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DecoctionMash
11-17-2016, 03:33 PM
I'm in the process of having a decoction capable 10bbl brewhouse fabricated(Chinese). They recommended a standard centrifugal, but my experience tells me there is no way a centrifugal is going to transfer the full mash from mashtun to lauter/BK.
I've started looking into flexible impeller pumps, but I haven't come across one that's rated for high temps. I am accounting for the decoction temp more than anything +-205*f. I really like the compact design and pricetag, but so far 3 suppliers have recommended against using one for mash.
I've considered positive displacement (screw pumps), my fabricator has access to them, it just seems like a lot more pump than what I need.
Rotary lobe pumps are too expensive.
I really like helicolidal impeller pumps, but I havent come across a pricetag on one yet.

What is the standard issue decoction pump type? Where are brewers sourcing them? Trying to keep this project under (ideally well under) 3k.

grnis
11-18-2016, 07:15 AM
We use a centrifual pump to transfer our mash from the mash kettle to the lauter tun.
If it is properly sized and you run it at low enough speed there should be very few problems.

A positive displacement pump would be better, but that adds more complexity.

Flexible impeller pumps tends to have their pump wheels broken pretty fast when pumping mash.

BrewinLou
11-18-2016, 01:20 PM
Centrifugal can have many different style impellers, I sure some work great, pancake impellers would not. I would think a stainless high heat diaphragm pump would be a really good choice but I have never used one for this purpose, if sized correctly. Joel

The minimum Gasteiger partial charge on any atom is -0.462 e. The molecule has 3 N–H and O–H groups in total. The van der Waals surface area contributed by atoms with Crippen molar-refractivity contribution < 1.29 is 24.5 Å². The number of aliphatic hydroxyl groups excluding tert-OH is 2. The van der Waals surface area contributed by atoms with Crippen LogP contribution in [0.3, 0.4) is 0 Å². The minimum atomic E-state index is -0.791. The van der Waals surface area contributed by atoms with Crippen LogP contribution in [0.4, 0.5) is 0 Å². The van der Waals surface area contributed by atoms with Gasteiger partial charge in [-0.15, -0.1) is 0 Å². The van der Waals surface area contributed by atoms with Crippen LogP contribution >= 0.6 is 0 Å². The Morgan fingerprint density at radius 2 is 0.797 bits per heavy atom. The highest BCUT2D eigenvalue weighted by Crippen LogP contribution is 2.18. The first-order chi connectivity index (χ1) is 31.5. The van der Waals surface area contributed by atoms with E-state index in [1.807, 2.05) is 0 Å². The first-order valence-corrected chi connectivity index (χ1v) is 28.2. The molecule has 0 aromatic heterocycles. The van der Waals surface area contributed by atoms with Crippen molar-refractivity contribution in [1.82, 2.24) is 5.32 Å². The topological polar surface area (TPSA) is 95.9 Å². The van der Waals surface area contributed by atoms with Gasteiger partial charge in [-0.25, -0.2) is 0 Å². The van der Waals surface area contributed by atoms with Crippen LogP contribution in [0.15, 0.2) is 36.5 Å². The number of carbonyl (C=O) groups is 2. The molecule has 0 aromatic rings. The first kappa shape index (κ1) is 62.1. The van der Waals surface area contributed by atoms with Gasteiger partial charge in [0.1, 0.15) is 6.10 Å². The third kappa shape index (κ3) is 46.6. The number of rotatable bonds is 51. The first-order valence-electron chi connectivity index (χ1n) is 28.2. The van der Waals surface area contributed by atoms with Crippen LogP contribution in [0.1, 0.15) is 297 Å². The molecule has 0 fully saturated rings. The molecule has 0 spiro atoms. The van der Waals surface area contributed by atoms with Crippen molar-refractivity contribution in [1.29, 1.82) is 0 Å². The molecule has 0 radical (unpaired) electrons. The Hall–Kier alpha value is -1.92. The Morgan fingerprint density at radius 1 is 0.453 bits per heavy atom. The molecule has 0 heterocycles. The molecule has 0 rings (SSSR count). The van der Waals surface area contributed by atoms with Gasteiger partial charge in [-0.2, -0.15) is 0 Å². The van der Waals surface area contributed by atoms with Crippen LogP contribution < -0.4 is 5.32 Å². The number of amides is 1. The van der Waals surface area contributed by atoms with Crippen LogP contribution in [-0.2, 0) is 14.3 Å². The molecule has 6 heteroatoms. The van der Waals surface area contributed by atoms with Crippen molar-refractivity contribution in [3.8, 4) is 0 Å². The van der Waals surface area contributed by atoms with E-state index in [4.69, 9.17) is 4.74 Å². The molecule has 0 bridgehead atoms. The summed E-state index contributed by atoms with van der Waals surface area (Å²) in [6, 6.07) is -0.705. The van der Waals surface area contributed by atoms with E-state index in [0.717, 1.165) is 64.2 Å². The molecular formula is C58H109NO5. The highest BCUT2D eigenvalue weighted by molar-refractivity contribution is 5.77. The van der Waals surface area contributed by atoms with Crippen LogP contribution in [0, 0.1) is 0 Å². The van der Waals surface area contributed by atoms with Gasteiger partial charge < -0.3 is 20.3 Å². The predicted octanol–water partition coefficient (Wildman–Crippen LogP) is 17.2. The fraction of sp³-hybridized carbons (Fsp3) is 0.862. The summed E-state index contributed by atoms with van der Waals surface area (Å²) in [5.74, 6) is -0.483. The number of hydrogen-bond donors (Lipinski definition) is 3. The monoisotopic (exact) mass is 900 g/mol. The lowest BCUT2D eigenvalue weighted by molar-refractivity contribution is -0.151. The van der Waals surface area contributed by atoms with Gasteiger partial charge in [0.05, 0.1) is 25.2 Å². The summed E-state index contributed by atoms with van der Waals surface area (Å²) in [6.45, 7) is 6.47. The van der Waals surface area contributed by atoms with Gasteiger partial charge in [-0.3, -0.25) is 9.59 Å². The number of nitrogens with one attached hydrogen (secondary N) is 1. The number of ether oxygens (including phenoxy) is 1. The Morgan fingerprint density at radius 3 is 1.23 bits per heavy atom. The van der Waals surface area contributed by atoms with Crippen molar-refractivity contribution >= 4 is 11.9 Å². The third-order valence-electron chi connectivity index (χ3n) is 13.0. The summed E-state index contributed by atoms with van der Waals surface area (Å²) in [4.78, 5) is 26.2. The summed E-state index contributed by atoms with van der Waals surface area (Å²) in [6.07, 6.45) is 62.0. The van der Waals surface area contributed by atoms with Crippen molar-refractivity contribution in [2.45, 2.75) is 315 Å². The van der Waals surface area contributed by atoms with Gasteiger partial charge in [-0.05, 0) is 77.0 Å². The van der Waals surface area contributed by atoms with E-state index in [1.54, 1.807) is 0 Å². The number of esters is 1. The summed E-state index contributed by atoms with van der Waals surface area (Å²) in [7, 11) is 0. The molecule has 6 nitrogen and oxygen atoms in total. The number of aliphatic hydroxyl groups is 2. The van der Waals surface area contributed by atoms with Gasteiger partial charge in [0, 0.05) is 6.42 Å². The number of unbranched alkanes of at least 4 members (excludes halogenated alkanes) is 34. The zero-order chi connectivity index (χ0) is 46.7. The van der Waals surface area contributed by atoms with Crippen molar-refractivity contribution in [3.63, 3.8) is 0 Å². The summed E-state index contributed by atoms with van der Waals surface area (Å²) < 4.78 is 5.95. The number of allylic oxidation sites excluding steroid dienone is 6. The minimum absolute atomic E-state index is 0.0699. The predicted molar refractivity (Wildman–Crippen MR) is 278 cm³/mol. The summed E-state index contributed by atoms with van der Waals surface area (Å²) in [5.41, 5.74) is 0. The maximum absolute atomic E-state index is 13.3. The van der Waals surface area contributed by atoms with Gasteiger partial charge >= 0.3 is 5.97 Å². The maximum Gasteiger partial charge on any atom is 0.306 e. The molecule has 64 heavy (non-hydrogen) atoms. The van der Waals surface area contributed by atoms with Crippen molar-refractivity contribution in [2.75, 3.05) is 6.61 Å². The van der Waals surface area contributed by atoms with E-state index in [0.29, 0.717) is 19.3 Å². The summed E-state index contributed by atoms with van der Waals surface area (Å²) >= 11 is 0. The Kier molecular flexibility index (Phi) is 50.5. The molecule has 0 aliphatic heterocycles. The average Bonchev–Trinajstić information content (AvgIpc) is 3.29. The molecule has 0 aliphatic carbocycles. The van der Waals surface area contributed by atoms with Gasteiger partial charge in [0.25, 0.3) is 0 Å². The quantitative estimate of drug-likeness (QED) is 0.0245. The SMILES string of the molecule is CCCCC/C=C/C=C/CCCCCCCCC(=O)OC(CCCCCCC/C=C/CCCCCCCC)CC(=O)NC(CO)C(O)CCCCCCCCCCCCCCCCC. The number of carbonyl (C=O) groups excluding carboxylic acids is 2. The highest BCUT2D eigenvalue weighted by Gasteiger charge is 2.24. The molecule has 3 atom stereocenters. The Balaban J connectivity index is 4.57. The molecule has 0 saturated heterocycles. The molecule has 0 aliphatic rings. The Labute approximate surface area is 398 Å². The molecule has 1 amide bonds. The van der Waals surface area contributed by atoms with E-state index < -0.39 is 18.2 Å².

DecoctionMash
11-18-2016, 06:41 PM
I really want one of these, but haven't been able to source one yet.

http://www.inoxpa.com/products/product/helicoidal-impeller-pump-rv

Our fabricator has access to positive displacement pumps (screw pump) I will likely breakdown and use one. Are they difficult to prime? My fabricator warns they are difficult to start.

The centrifugals supplied by our fabricator are 'pancake' impellers, they look to be of decent grade, but practically blenders when it comes to sending grain through them, but of a higher grade than my previous brewhouse for sure.
I'm getting 2" drains in all my kettles, maybe I just underestimate quality centrifugals in general, my previous ones (http://www.gwkent.com/thomsen-6-sanitary-centrifugal-pump-with-vfd.html) left much to be desired.

lhall
11-21-2016, 08:29 AM
We transfer mash with centrifugal pumps, like an Ampco, that have an open curved impeller, with no problems. The seals don't last a long time, but that is the only problem. I think if we had a water flush on the seal it would probably last longer.

TGTimm
11-21-2016, 02:03 PM
To echo what Linus wrote, a washed seal is essential for mash or wort transfer. Our C114 went from a seal failure cycle of months to one of years by simply adding a cold-water wash to the external seal.

DecoctionMash
11-22-2016, 10:32 PM
We transfer mash with centrifugal pumps, like an Ampco, that have an open curved impeller, with no problems. The seals don't last a long time, but that is the only problem. I think if we had a water flush on the seal it would probably last longer.

Can you elaborate or share links with more info? Definitely something I'd like to look into. I often find I over engineer when doing generic google searches.

Jedi
11-23-2016, 01:20 AM
I am curious too.

Ampco Pumps 3
11-23-2016, 08:01 AM
Can you elaborate or share links with more info? Definitely something I'd like to look into. I often find I over engineer when doing generic google searches.

Hello Guys,

we size full-strength mash pumps often. We work with brewhouse manufacturers for this type of application when necessary. This is normally for two-vessel systems that mash-mix and transfer to the other vessel or BIG operations that have a dedicated mash mixer.

the trick here is that you're going to be operating at a high percent solids, but the carrying fluid is still water and the specific gravity and effective viscosity increase, but it can be planned for and a pump sized appropriately. I normally recommend our C series AC+ pumps for this application and L series for bigger customers.

if you size the pump for wort or water, you'll be in trouble, but if you plan ahead and consult with us or whomever, you'll be fine. Feel free to call.

Marcus (414) 643-1852

CPESystems
11-23-2016, 09:06 AM
The simple "F" seal option on a "C" series pump should do the trick.

http://www.cpesystems.com/collections/pumps-and-motors/products/topline-tf-c114md-pump-with-2-hp-tefc-motor?variant=985689364